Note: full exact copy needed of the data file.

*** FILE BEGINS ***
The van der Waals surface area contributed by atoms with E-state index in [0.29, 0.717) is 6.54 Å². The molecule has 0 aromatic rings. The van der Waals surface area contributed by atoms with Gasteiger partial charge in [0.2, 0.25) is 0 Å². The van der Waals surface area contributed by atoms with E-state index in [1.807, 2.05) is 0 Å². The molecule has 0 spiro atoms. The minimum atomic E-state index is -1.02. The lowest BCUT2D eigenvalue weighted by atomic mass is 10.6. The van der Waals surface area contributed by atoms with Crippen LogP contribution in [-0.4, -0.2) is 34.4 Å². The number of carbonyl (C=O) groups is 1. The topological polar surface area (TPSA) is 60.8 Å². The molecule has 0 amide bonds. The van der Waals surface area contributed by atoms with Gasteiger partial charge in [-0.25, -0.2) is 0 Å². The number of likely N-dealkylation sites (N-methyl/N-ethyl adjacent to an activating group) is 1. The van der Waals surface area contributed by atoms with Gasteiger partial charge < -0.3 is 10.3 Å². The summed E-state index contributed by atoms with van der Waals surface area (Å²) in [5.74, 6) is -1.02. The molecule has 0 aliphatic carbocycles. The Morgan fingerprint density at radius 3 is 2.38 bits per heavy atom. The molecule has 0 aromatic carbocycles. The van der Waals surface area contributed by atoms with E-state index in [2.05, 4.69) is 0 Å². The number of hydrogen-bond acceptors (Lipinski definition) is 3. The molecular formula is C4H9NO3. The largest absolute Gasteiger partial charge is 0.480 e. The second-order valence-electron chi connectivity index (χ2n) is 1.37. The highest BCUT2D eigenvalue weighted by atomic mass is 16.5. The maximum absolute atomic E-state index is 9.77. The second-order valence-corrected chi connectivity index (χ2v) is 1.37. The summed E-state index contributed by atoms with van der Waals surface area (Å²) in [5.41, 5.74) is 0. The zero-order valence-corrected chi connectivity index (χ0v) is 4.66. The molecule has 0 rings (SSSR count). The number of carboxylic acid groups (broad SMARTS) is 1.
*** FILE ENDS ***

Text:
The van der Waals surface area contributed by atoms with E-state index in [0.29, 0.717) is 6.54 Å². The molecule has 0 aromatic rings. The van der Waals surface area contributed by atoms with Gasteiger partial charge in [0.2, 0.25) is 0 Å². The van der Waals surface area contributed by atoms with E-state index in [1.807, 2.05) is 0 Å². The molecule has 0 spiro atoms. The minimum atomic E-state index is -1.02. The lowest BCUT2D eigenvalue weighted by atomic mass is 10.6. The van der Waals surface area contributed by atoms with Crippen LogP contribution in [-0.4, -0.2) is 34.4 Å². The number of carbonyl (C=O) groups is 1. The topological polar surface area (TPSA) is 60.8 Å². The molecule has 0 amide bonds. The van der Waals surface area contributed by atoms with Gasteiger partial charge in [-0.25, -0.2) is 0 Å². The number of likely N-dealkylation sites (N-methyl/N-ethyl adjacent to an activating group) is 1. The van der Waals surface area contributed by atoms with Gasteiger partial charge < -0.3 is 10.3 Å². The summed E-state index contributed by atoms with van der Waals surface area (Å²) in [5.74, 6) is -1.02. The molecule has 0 aliphatic carbocycles. The Morgan fingerprint density at radius 3 is 2.38 bits per heavy atom. The molecule has 0 aromatic carbocycles. The van der Waals surface area contributed by atoms with E-state index in [2.05, 4.69) is 0 Å². The number of hydrogen-bond acceptors (Lipinski definition) is 3. The molecular formula is C4H9NO3. The largest absolute Gasteiger partial charge is 0.480 e. The second-order valence-electron chi connectivity index (χ2n) is 1.37. The highest BCUT2D eigenvalue weighted by atomic mass is 16.5. The maximum absolute atomic E-state index is 9.77. The second-order valence-corrected chi connectivity index (χ2v) is 1.37. The summed E-state index contributed by atoms with van der Waals surface area (Å²) in [5.41, 5.74) is 0. The zero-order valence-corrected chi connectivity index (χ0v) is 4.66. The molecule has 0 rings (SSSR count). The number of carboxylic acid groups (broad SMARTS) is 1.